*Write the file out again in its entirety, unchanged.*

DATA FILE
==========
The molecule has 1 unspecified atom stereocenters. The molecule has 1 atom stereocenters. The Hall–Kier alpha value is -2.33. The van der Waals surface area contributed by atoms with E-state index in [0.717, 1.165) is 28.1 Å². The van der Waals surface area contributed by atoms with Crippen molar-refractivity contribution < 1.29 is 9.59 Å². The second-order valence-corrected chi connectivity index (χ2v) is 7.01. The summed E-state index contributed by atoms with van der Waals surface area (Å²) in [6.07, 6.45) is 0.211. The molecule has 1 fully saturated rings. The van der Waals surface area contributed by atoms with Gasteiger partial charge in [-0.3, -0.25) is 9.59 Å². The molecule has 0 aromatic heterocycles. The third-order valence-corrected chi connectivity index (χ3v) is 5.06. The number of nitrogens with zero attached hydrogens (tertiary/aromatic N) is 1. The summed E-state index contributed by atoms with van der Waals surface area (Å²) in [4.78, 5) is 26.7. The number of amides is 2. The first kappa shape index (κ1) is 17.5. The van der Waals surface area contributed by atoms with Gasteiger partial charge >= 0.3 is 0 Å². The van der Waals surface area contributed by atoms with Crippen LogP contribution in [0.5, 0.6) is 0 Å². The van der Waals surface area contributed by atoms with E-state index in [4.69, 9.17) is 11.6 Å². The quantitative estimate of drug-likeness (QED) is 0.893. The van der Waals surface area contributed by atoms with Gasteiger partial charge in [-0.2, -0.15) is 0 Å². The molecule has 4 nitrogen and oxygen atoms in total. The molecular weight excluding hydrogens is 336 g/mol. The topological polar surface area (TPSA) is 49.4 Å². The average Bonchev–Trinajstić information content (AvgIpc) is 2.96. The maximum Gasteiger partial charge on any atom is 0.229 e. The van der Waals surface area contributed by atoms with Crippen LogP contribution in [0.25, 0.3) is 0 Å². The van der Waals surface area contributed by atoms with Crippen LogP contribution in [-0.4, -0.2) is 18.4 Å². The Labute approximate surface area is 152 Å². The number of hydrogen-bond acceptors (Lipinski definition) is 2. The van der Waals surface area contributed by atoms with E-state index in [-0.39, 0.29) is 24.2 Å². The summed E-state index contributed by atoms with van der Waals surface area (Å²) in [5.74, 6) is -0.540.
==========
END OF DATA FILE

The molecule has 1 unspecified atom stereocenters. The molecule has 1 atom stereocenters. The Hall–Kier alpha value is -2.33. The van der Waals surface area contributed by atoms with E-state index in [0.717, 1.165) is 28.1 Å². The van der Waals surface area contributed by atoms with Crippen molar-refractivity contribution < 1.29 is 9.59 Å². The second-order valence-corrected chi connectivity index (χ2v) is 7.01. The summed E-state index contributed by atoms with van der Waals surface area (Å²) in [6.07, 6.45) is 0.211. The molecule has 1 fully saturated rings. The van der Waals surface area contributed by atoms with Gasteiger partial charge in [-0.3, -0.25) is 9.59 Å². The molecule has 0 aromatic heterocycles. The third-order valence-corrected chi connectivity index (χ3v) is 5.06. The number of nitrogens with zero attached hydrogens (tertiary/aromatic N) is 1. The summed E-state index contributed by atoms with van der Waals surface area (Å²) in [4.78, 5) is 26.7. The number of amides is 2. The first kappa shape index (κ1) is 17.5. The van der Waals surface area contributed by atoms with Gasteiger partial charge >= 0.3 is 0 Å². The van der Waals surface area contributed by atoms with Crippen LogP contribution in [0.5, 0.6) is 0 Å². The van der Waals surface area contributed by atoms with E-state index in [4.69, 9.17) is 11.6 Å². The quantitative estimate of drug-likeness (QED) is 0.893. The van der Waals surface area contributed by atoms with Gasteiger partial charge in [-0.2, -0.15) is 0 Å². The molecule has 4 nitrogen and oxygen atoms in total. The molecular weight excluding hydrogens is 336 g/mol. The topological polar surface area (TPSA) is 49.4 Å². The average Bonchev–Trinajstić information content (AvgIpc) is 2.96. The maximum Gasteiger partial charge on any atom is 0.229 e. The van der Waals surface area contributed by atoms with Crippen LogP contribution in [0.25, 0.3) is 0 Å². The van der Waals surface area contributed by atoms with Crippen LogP contribution in [-0.4, -0.2) is 18.4 Å². The Labute approximate surface area is 152 Å². The number of hydrogen-bond acceptors (Lipinski definition) is 2. The van der Waals surface area contributed by atoms with E-state index in [-0.39, 0.29) is 24.2 Å². The summed E-state index contributed by atoms with van der Waals surface area (Å²) in [5.74, 6) is -0.540.